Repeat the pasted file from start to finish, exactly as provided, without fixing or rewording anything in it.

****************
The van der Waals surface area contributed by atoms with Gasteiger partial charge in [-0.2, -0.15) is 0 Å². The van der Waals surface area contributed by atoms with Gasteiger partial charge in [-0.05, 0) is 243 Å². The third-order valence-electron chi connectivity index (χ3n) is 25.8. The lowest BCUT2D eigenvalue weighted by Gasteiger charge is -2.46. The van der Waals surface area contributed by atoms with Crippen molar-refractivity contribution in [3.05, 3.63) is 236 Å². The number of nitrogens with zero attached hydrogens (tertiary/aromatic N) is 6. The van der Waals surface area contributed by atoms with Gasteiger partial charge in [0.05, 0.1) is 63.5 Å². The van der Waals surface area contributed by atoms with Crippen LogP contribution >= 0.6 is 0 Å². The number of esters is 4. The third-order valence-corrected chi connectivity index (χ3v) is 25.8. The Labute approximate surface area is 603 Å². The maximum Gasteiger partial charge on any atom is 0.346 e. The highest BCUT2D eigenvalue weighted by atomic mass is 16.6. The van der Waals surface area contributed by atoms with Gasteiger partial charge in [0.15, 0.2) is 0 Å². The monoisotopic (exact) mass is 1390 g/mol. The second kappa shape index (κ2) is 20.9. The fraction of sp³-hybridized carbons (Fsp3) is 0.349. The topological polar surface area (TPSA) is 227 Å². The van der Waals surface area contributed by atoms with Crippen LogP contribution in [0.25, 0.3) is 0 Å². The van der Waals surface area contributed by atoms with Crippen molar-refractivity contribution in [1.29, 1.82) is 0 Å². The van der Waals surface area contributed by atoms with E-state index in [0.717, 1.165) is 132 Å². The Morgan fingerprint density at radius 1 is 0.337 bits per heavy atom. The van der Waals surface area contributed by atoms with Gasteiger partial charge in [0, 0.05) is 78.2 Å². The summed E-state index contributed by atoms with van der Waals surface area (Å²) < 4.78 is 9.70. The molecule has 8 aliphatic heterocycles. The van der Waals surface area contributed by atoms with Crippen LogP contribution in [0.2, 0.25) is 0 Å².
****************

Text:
The van der Waals surface area contributed by atoms with Gasteiger partial charge in [-0.2, -0.15) is 0 Å². The van der Waals surface area contributed by atoms with Gasteiger partial charge in [-0.05, 0) is 243 Å². The third-order valence-electron chi connectivity index (χ3n) is 25.8. The lowest BCUT2D eigenvalue weighted by Gasteiger charge is -2.46. The van der Waals surface area contributed by atoms with Crippen molar-refractivity contribution in [3.05, 3.63) is 236 Å². The number of nitrogens with zero attached hydrogens (tertiary/aromatic N) is 6. The van der Waals surface area contributed by atoms with Gasteiger partial charge in [0.05, 0.1) is 63.5 Å². The van der Waals surface area contributed by atoms with Crippen LogP contribution >= 0.6 is 0 Å². The number of esters is 4. The third-order valence-corrected chi connectivity index (χ3v) is 25.8. The Labute approximate surface area is 603 Å². The maximum Gasteiger partial charge on any atom is 0.346 e. The highest BCUT2D eigenvalue weighted by atomic mass is 16.6. The van der Waals surface area contributed by atoms with Gasteiger partial charge in [0.15, 0.2) is 0 Å². The monoisotopic (exact) mass is 1390 g/mol. The second kappa shape index (κ2) is 20.9. The fraction of sp³-hybridized carbons (Fsp3) is 0.349. The topological polar surface area (TPSA) is 227 Å². The van der Waals surface area contributed by atoms with Crippen LogP contribution in [0.25, 0.3) is 0 Å². The van der Waals surface area contributed by atoms with Crippen molar-refractivity contribution in [1.29, 1.82) is 0 Å². The van der Waals surface area contributed by atoms with E-state index in [0.717, 1.165) is 132 Å². The Morgan fingerprint density at radius 1 is 0.337 bits per heavy atom. The van der Waals surface area contributed by atoms with Gasteiger partial charge in [0, 0.05) is 78.2 Å². The summed E-state index contributed by atoms with van der Waals surface area (Å²) < 4.78 is 9.70. The molecule has 8 aliphatic heterocycles. The van der Waals surface area contributed by atoms with Crippen LogP contribution in [0.2, 0.25) is 0 Å².